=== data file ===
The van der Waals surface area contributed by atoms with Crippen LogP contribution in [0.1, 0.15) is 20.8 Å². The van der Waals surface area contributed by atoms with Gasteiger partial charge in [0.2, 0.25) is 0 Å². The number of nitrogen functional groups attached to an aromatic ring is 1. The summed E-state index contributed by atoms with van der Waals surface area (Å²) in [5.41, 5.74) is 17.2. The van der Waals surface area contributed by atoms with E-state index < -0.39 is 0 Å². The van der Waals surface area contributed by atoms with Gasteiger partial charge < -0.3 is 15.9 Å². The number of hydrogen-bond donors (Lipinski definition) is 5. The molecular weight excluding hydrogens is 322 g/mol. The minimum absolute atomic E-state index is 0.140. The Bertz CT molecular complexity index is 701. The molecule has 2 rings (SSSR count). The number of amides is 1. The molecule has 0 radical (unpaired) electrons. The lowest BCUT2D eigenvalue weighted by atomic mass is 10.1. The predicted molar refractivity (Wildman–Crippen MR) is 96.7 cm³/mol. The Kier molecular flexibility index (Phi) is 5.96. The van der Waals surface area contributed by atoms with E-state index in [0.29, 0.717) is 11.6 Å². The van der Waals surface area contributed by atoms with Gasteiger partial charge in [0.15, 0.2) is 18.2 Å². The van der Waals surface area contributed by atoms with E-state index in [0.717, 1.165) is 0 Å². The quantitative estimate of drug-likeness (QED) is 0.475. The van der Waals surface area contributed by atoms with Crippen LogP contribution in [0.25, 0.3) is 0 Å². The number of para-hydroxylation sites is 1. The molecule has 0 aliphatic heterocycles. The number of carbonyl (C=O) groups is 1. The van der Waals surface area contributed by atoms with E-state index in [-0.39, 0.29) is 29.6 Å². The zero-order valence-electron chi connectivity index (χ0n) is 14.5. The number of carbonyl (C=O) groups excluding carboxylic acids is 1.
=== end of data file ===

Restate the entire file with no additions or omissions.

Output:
The van der Waals surface area contributed by atoms with Crippen LogP contribution in [0.1, 0.15) is 20.8 Å². The van der Waals surface area contributed by atoms with Gasteiger partial charge in [0.2, 0.25) is 0 Å². The number of nitrogen functional groups attached to an aromatic ring is 1. The summed E-state index contributed by atoms with van der Waals surface area (Å²) in [5.41, 5.74) is 17.2. The van der Waals surface area contributed by atoms with E-state index < -0.39 is 0 Å². The van der Waals surface area contributed by atoms with Gasteiger partial charge < -0.3 is 15.9 Å². The number of hydrogen-bond donors (Lipinski definition) is 5. The molecular weight excluding hydrogens is 322 g/mol. The minimum absolute atomic E-state index is 0.140. The Bertz CT molecular complexity index is 701. The molecule has 2 rings (SSSR count). The number of amides is 1. The molecule has 0 radical (unpaired) electrons. The lowest BCUT2D eigenvalue weighted by atomic mass is 10.1. The predicted molar refractivity (Wildman–Crippen MR) is 96.7 cm³/mol. The Kier molecular flexibility index (Phi) is 5.96. The van der Waals surface area contributed by atoms with E-state index in [0.29, 0.717) is 11.6 Å². The van der Waals surface area contributed by atoms with Gasteiger partial charge in [0.15, 0.2) is 18.2 Å². The van der Waals surface area contributed by atoms with E-state index in [0.717, 1.165) is 0 Å². The quantitative estimate of drug-likeness (QED) is 0.475. The van der Waals surface area contributed by atoms with Crippen LogP contribution in [0.25, 0.3) is 0 Å². The number of para-hydroxylation sites is 1. The molecule has 0 aliphatic heterocycles. The number of carbonyl (C=O) groups is 1. The van der Waals surface area contributed by atoms with E-state index in [-0.39, 0.29) is 29.6 Å². The zero-order valence-electron chi connectivity index (χ0n) is 14.5. The number of carbonyl (C=O) groups excluding carboxylic acids is 1.